I have been posting to this blog less this year than I used to because most of my blogging energy has gone toward my Year in Disney Movies blog, which has been a greater undertaking than I expected. Disney movies were so interwoven into the fabric of my imagination when I was growing up that I’m sure they have had a bigger impact on my writing than I am able to consciously decipher, but I did write a bit about the intersections of my writing life and my Disney obsession in my post about Aladdin, which is my favorite Disney movie. I’ll be posting a review of the upcoming Aladdin dystopia book, A Whole New World by Liz Braswell, soon, too.
For today, I’m posting my review of “Beauty & the Beast,” which I read (I think for the first time?) prior to watching Beauty & the Beast last month. Enjoy!
This was a much quicker read than I expected. Nothing in it really seemed “new” to me, and I don’t know if that is because I have read and seen enough “faithful” renditions of the story or if I actually read it at some point in the past and forgot about it.This version was strange because both Beauty and the Beast start out as pretty “good” characters, so there is not much transformation except at the moment of ACTUAL transformation for the beast, from monster to man. But from the very beginning, the Beast is kind and patient with Beauty, and she enjoys his companionship but finds herself put off by his looks. Because he is already good, it seems that the character who must change is Beauty, but she ALSO is portrayed is being almost impossibly good, especially when compared with her selfish, shallow sisters. So the only “change” she really needs to make is to get over the Beast’s appearance — she goes from being a “good” character to an “even better” one, which isn’t an incredibly dramatic transformation.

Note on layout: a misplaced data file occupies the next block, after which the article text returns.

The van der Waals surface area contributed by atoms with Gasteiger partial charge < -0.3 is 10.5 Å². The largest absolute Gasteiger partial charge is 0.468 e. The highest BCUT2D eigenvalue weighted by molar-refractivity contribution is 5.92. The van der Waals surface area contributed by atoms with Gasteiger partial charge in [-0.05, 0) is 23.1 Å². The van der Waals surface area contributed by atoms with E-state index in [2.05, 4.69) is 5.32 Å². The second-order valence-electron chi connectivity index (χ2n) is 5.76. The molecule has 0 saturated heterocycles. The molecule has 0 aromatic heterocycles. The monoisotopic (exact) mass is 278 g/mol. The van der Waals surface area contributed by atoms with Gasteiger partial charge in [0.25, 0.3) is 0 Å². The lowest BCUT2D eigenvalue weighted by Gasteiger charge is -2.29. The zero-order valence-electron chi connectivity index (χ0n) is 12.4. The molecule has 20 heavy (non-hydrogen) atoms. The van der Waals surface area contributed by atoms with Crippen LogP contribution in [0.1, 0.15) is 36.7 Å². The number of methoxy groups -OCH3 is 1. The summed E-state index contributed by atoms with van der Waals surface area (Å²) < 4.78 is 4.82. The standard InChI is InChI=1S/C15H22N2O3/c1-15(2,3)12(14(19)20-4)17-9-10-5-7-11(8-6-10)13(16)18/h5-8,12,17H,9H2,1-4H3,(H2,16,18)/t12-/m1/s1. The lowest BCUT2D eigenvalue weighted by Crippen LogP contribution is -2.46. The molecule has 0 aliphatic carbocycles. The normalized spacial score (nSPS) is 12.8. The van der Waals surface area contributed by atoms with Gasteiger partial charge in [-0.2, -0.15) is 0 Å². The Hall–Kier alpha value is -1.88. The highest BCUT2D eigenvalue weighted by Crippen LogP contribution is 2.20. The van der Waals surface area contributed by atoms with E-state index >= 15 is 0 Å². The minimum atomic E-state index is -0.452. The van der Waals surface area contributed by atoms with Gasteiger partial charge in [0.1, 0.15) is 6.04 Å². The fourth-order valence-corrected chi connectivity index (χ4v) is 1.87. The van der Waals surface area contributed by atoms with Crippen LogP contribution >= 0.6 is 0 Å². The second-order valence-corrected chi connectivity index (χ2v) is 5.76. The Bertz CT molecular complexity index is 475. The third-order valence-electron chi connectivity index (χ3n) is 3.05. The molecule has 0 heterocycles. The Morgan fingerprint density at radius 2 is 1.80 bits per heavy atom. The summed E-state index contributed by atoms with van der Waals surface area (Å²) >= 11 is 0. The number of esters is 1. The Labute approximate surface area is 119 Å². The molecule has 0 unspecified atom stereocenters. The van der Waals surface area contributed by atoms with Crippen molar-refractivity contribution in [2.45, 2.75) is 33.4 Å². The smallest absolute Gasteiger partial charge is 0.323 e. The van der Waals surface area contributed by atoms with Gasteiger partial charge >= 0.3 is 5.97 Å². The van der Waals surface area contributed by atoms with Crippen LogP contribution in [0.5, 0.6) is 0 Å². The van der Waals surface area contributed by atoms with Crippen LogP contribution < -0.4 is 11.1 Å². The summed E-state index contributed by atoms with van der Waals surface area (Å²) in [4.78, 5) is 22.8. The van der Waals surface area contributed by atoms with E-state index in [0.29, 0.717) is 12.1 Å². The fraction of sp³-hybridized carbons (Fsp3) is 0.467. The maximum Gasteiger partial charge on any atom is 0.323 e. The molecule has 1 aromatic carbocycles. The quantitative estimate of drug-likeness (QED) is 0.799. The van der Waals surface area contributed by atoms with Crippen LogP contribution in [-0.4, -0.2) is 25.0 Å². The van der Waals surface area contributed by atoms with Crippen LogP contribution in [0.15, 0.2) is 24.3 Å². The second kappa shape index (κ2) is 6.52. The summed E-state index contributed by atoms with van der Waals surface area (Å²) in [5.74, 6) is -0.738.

I do like how her realization of the Beast’s virtues comes after she sees how unhappy her sisters are with their handsome, wealthy husbands who do not possess the character traits that make a good husband the way the beast does. This is what makes her realize she loves the Beast, and of course her love transforms him. So even though she learned looks aren’t the most important thing in a relationship, lucky her, she doesn’t have to live with the consequences of that realization — she gets a man that is handsome after all, PLUS in possession of other husbandly virtues. So, it all works out pretty well for her in the end.